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Vol 21 No 11 Nov/Dec 2016

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Constituting Economic and Social Rights


ISBN13: 9780199641932
Published: August 2012
Publisher: Oxford University Press
Country of Publication: UK
Format: Hardback
Price: £61.00
Paperback edition , ISBN13 9780198727897



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Food, water, health, housing, and education are as fundamental to human freedom and dignity as privacy, religion, or speech. Yet only recently have legal systems begun to secure these fundamental individual interests as rights.

Drawing on constitutional examples from South Africa, Colombia, Ghana, India, the United Kingdom, the United States and elsewhere, the book examines innovations in the design and role of institutions such as courts, legislatures, executives, and agencies in the organization of social movements and in the links established with market actors.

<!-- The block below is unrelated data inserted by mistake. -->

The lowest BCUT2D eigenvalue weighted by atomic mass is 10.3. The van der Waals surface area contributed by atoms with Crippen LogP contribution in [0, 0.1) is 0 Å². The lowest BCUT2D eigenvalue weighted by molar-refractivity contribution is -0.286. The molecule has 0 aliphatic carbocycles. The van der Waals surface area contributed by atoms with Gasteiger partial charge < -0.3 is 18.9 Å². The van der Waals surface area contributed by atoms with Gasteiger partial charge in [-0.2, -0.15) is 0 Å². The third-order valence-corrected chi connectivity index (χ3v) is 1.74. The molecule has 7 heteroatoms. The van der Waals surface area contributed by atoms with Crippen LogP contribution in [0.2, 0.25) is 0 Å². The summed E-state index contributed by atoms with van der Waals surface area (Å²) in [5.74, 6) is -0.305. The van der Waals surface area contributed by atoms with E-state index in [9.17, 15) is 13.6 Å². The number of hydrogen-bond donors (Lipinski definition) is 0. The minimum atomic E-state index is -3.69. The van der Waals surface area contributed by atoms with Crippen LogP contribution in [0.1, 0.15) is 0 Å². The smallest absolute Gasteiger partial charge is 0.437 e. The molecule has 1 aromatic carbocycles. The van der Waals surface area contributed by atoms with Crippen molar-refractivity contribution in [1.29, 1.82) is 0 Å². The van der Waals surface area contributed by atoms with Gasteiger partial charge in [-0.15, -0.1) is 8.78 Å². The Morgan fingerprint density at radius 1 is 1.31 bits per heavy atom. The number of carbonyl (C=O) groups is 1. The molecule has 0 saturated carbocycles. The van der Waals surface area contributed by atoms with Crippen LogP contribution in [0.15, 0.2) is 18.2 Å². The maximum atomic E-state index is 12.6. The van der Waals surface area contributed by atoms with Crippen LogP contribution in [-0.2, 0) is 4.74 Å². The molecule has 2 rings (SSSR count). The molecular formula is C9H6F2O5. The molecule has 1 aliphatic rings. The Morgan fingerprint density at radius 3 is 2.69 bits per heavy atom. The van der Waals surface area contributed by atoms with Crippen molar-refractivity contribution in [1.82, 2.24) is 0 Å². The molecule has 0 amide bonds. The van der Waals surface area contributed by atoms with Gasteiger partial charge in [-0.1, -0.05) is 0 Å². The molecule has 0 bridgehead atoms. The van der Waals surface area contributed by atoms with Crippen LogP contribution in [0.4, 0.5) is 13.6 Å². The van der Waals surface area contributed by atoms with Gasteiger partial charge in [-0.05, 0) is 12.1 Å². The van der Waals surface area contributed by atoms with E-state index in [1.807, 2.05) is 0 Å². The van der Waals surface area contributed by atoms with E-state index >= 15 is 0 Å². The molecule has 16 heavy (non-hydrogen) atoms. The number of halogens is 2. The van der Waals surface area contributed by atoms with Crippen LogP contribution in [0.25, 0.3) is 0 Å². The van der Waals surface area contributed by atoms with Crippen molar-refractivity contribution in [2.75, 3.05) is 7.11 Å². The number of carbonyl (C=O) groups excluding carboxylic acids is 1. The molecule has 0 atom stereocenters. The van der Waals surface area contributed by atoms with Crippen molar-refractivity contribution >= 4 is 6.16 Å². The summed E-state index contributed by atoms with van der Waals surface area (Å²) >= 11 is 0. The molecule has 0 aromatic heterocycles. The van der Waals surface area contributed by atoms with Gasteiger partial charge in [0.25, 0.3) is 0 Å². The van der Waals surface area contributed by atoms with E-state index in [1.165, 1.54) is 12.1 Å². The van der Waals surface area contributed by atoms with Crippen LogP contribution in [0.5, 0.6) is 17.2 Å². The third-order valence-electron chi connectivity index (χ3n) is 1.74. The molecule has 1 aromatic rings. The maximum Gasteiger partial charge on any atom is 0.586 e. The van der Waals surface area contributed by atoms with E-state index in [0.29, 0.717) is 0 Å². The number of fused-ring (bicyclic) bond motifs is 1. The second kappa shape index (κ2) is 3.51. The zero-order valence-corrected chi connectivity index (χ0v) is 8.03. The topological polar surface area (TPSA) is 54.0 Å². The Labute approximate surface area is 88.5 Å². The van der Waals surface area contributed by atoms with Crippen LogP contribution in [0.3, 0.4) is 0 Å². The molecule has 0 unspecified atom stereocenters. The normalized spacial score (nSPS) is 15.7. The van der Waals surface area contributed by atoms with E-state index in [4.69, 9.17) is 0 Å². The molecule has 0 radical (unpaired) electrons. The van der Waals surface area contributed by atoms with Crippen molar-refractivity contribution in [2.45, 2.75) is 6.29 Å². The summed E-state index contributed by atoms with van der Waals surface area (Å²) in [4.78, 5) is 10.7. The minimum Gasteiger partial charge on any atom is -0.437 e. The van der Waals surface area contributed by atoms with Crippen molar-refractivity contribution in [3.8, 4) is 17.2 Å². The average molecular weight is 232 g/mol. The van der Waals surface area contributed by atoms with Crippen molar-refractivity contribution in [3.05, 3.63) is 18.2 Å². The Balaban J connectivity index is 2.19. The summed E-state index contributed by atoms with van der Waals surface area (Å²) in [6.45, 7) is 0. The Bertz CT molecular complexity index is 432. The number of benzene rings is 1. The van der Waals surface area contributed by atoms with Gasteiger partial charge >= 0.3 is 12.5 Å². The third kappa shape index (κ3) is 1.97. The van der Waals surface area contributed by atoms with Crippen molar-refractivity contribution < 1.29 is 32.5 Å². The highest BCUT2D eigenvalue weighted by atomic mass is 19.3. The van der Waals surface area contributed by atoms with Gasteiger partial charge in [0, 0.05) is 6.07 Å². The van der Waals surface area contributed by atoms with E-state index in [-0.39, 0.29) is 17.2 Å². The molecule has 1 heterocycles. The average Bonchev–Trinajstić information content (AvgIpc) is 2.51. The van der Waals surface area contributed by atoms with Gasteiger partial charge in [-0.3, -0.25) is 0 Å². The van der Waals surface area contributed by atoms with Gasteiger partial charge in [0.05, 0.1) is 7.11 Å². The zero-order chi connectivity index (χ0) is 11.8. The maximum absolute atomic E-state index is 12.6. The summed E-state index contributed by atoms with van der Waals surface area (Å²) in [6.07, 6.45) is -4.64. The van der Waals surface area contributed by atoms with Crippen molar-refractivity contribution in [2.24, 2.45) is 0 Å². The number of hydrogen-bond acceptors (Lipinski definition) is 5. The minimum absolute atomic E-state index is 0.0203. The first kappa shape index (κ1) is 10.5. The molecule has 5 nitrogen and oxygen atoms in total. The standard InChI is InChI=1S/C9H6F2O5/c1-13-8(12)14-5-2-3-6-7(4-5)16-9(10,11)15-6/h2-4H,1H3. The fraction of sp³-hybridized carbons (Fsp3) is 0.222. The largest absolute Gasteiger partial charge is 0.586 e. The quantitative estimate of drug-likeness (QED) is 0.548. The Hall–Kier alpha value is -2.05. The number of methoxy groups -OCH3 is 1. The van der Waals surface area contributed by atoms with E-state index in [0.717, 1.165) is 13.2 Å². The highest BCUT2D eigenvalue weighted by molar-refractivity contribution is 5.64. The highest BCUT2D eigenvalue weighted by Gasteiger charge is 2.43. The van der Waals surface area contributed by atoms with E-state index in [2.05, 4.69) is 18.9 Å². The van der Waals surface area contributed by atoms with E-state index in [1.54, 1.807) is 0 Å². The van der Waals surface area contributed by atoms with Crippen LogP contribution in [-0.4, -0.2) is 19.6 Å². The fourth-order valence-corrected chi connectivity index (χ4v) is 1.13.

This comparative study shows how legal systems protect economic and social rights by shifting the focus from minimum bundles of commodities or entitlements to processes of value-based, deliberative problem solving.

Theories of constitutionalism and governance inform the potential of this approach to reconcile economic and social rights with both democratic and market principles, while addressing the material inequality, poverty and social conflict caused, in part, by law itself.

Subjects:
Human Rights and Civil Liberties
Contents:
1. Introduction: The Path to Transformation

PART I: CONSTITUTING RIGHTS BY INTERPRETATION
2. Interpretative Standpoints
3. Interpreting the Minimum
4. Interpreting Limits

PART II: CONSTITUTING RIGHTS BY ENFORCEMENT
5. A Typology of Judicial Review
6. The Catalytic Court
7. A Comparative Typology of Courts

PART III: CONSTITUTING RIGHTS BY CONTESTATION
8. Social Movements and Economic and Social Rights
9. The Governance Function of Economic and Social Rights
10. Conclusion: Economic and Social Rights as Human Rights and Constitutional Rights